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I’m focussed on orchids. Cowslip Orchids, native to Western Australia, not endangerd overall, but under pressure where they are adjacent to urban areas. Saw these on a recent trail walk, there were many along the trail which is heartening, and the moths that help pollination were out in force, so some hope for regeneration.

When posting about orchids here it is really important to not give any details of your find, why? Because there are people who will go and dig them up, or take them as cut flowers. Which is counter productive because many Australian native plants are not easily transplanted, and most orchids won’t transplant, so to move them at all is just destructive. And to cut them is to kill them off. Sadly there are those who try (which happened several times where I live). Others will trample all over them just to get a shot of the one they want. It is very competetive, especially the endagered ones (no acounting for ego). There are such people. I really live in hope that orchids and their habitat will be a focus for protection by city councillors and workers all over the state, rather than the devastating rush to put concrete over every blade of grass.

If only we could learn from our indigenous peoples – that we must care for habitat, it is our friend and it is entrusted as gift. The gift is to enjoy not destroy, so that others can share in it too. Habitat, ecosystems, are vital to the web of life, surely they are worth more than ego or money? Surely they count in their own right? What we focus on matters!

Paul

pvcann.com

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Planet

via Daily Prompt: Planet

Photo (mine): Blackwood River, swollen after late winter downpour. The Blackwood sustains several eco communities along its approx. 300 kms from the junction of Arthur River and Balgarup River (near Quelarup) via Boyup Brook, Bridgetown, Nannup, and down to Augusta and into the Southern Ocean. The river has been vital to the forests and natural communities for thousands of years, but chemical runoff, salinity, erosion, and pollution have affected the river over time.

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I’ve just finished reading a most wonderful book: ‘Braiding Sweet Grass: Indigenous Wisdom, Scientific Knowledge and the Teachings of Plants’ by Robin Wall Kimmerer. I would never have had the privilege had it not been for Carol Hand at carolahand.wordpress.com ย (check out her blog Voices From the Margins).

Kimmerer (a native American) draws together the wisdom in developing a relationship with nature, and she draws out how this has already been done by the indigenous peoples of America, but sadly marginalised since European settlement (repeated on every continent). The book is refreshing, moving, and challenging. It is also deeply distressing where Kimmerer tells how America’s waterways and lakes have been filled with industrial waste and all but destroyed. Kimmerer’s point – that when we despise and treat nature with utter contempt and use it greedily without thought, we kill off our best and much needed friend. As a fan of deep ecology the book resonated strongly, and from a spiritual point of view the ecology, economy and relationships also resonated strongly. An amazing reading journey.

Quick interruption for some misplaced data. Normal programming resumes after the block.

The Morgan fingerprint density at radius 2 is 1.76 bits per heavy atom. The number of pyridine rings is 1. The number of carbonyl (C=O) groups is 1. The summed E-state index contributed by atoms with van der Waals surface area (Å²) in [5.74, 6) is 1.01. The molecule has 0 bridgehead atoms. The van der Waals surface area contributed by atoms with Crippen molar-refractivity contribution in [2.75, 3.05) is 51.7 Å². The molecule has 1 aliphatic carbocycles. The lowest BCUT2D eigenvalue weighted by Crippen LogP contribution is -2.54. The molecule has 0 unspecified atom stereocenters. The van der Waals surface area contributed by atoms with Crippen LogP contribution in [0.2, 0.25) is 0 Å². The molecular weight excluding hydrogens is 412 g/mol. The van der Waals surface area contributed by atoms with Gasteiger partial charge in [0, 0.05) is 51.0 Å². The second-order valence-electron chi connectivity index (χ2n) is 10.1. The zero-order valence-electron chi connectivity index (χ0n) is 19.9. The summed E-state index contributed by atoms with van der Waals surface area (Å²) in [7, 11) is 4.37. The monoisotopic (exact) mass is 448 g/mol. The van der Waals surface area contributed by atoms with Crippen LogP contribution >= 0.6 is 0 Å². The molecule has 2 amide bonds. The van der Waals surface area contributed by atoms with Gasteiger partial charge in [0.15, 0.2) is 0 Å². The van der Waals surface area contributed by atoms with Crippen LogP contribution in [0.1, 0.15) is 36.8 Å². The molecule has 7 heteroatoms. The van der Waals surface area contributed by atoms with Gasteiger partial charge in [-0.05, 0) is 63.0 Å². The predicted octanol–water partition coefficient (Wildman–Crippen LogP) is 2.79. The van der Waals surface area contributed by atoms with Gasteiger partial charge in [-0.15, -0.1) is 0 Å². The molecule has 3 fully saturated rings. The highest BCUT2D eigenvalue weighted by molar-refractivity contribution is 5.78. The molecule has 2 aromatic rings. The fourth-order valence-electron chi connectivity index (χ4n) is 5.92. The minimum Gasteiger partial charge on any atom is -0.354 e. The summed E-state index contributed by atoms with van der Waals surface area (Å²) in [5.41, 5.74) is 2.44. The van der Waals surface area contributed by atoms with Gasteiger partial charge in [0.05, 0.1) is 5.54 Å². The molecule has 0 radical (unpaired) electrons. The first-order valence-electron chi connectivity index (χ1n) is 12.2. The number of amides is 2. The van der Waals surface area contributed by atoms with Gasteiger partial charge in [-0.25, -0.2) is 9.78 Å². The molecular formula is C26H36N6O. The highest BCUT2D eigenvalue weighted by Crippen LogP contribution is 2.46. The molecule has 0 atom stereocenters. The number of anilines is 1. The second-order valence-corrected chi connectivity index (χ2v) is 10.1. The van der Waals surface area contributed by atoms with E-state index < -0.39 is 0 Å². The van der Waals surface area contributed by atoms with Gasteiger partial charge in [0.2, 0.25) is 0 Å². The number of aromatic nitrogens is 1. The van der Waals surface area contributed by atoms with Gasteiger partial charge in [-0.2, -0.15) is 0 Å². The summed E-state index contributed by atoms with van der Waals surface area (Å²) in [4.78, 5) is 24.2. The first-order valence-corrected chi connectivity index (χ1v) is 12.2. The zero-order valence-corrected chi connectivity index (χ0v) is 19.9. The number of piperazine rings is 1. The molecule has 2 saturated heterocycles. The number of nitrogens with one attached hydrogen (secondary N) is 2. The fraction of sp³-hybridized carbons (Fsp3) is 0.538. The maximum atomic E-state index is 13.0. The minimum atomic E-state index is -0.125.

The book is also a reminder that other indigenous peoples have also been ignored, and their wisdom scorned, yet such wisdom would contribute to protecting and rescuing the planet.

Our planet is the only one we’ve got, we need to treat it like someone we really, deeply care for. If we do we can live and breathe together.

Paul

pvcann.com

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Pamper

Pamper

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There are few indulgences on the trail, other than the rainwater tank, drop toilet, and shed for sleeping. But when you’re bush-walking or hiking, that’s all you really need anyway. You certainly wouldn’t go to be pampered (dust or mud, rocks, inclines, hills, blisters, rain). I go to engage with the bush and to encounter myself, to reflect, to breathe. In that sense, I am pampered, indulged, by the bush, awakened, attentive, it’s like a form of meditation. Food for the soul.

Paul

pvcann.com

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Irrelevant

via Daily Prompt: Irrelevant

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Gnamma holes, one guarded, one not. There was no plaque to say what the metal contraption was really for. Clearly it would not deter a child let alone an adult (not that it seemed to be drinkable, though if you were despereate enough it would get you by), nor small animals, and seemed to enable room for roos to duck in and get a drink. there were no fittings at the top of the metal guard to suggest it was for anything more sophisitcated. Besides, the gnamma hole was not overly deep – about waist level. The only possibility was that it would deter the more ungainly, less agile and feral camels from using this limited source of water and depriving native animals. However, the metal guard was irrelevant, given that the neighbouring gnamma hole was unguarded (and there were two guarded gnamma holes and several others unguarded further along), so what was the point?